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Should I insulate the walls of my coop/minibarn?

post #1 of 42
Thread Starter 
The 6x8' minibarn I bought just has the thin outer wall like most. I'm about to install the roost and nesting boxes, but I keep going back and forth on whether to put another thin layer of plywood up to cover and protect the 2x4 frame and better insulate the coop. I doubt I will actually use insulation but an 1/8" of plywood would provide a good deal of insulation and keep the birds from pooing on the base 2x4's.

Looking for help to make the final decision and recommendations based on experience.
Edited by Toddrick - 3/19/17 at 6:59am
post #2 of 42
Cons..

A place for mice to hide

Gary

Coop is DONE!!  well the outside...

 

here it is   http://www.backyardchickens.com/t/1160673/must-finish-coop-done

 

Gary from Idyllwild Ca here

Reply

Coop is DONE!!  well the outside...

 

here it is   http://www.backyardchickens.com/t/1160673/must-finish-coop-done

 

Gary from Idyllwild Ca here

Reply
post #3 of 42
Thread Starter 
Quote:
Originally Posted by IdyllwildAcres View Post

Cons..

A place for mice to hide

Gary

That's a good point. Nowhere to hide from the little dinosaurs as it is...
post #4 of 42

i used insulation and spray foam in my inner coop and I think it was worth it.  the less energy they expend on heating the more they have for eggs.  that said, the biggest effect I've had on laying production is adding a window.   I found double pain samples being thrown away at a near by window store and installed them just a few weeks ago and within a few days all the chickens starting laying again, it was kind of mind boggling how much of a difference a little more light in the evening and morning made!  a good thing to keep in mind as well, if you seal up the inner coop, you need to assure adequate air ventilation to get the ammonia out from their poop, otherwise it can burn their lungs.  you'll also need to be mindful of them over heating in the summer.  you'll probably need a way to increase ventilation in the summer and decrease it in the winter.  it's all a balancing act.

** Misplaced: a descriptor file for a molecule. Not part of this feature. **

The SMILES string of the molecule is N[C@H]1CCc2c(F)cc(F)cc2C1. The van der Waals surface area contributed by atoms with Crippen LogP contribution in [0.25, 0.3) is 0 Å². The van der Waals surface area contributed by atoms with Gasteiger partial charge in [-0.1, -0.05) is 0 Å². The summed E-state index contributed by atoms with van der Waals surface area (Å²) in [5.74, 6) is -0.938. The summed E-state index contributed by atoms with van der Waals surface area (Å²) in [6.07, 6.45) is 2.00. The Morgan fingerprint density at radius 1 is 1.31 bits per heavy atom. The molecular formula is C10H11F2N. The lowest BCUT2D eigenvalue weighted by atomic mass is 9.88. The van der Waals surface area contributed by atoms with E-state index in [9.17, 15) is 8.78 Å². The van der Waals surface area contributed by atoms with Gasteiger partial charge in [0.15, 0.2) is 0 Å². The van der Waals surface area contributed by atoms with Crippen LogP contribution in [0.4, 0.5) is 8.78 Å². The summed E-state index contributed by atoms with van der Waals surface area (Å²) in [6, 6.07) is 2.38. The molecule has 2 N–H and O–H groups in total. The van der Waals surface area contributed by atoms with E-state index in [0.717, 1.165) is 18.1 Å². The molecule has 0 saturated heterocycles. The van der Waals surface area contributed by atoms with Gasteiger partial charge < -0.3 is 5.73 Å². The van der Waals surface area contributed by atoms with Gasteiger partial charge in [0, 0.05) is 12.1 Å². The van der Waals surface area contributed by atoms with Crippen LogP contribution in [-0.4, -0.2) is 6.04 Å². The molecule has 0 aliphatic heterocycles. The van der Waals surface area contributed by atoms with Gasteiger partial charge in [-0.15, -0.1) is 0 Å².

post #5 of 42
I agree with Gary.

Been there did NOT like it.
post #6 of 42

More light and ventilation is very important!  I just had a bad experience with rats moving into the insulated wall of my coop!  I like insulation, in theory, but won't ever do the conventional wall/ insulated cavity/wall approach again!  If you can beef up the R value, and  the strength and chewability of the walls, go for it.  The most effective insulation is in the roof, IMO, for protection from summer sun.  Mary

post #7 of 42
Thread Starter 
I had 16" vents installed and the coop has two windows so those areas shouldn't be a concern.

I am leaning towards no plywood inside the walls because I do not want mice living in there. I also don't want to spend a lot so it would only be 1/8 or 3/16" plywood, which mice would probably easily chew through. But I could partially plywood the walls, leaving 4" of so open at the bottom so chickens can't squeeze under there to poo, and mice can't hide a nest there.
Edited by Toddrick - 3/19/17 at 7:48am
post #8 of 42
Mice are amazing climbers. They would quickly figure out how to beat the system.

I have seen them figure out that they could get in through certain ridges in my metal roof. That led them onto rafters and down to the feeders. They were only using the ones right by rafters!!!

Lots of mouse traps and bucket traps later as well as sealing the ridges we are mouse limited. (Never truly mouse free)
post #9 of 42

I should have mentioned as well that my coupe is evnveloped with hardware cloth that goes two feet into the ground all the way around.  there is no way for rats to get inside the coop, well, you know, no way so far.

post #10 of 42
Quote:
Originally Posted by Toddrick View PostThe 6x8' minibarn I bought just has the thin outer wall like most. I have been around the sun 67 times and have been keeping birds for decades. If it were a metal shed I would recommend insulation. Personally in your case I would not bother. Always be on the look out for a hen that may need a little extra TLC. Feed extra whole corn through the cold months in an extra feeder they will do just fine (as long as they are a cold hearty breed).

Edited by Hokum Coco - 3/20/17 at 2:20am

Hope this helps,

Check out this link leads to a Video interview on me and my grand daughter done by a local TV Station on our WHITE HOMING PIGEON loft:

 

https://www.youtube.com/watch?v=7iE82dIWdsw&feature=em-upload_owner

 

If you are not living for something;

You are dying for nothing.

Reply

Hope this helps,

Check out this link leads to a Video interview on me and my grand daughter done by a local TV Station on our WHITE HOMING PIGEON loft:

 

https://www.youtube.com/watch?v=7iE82dIWdsw&feature=em-upload_owner

 

If you are not living for something;

You are dying for nothing.

Reply
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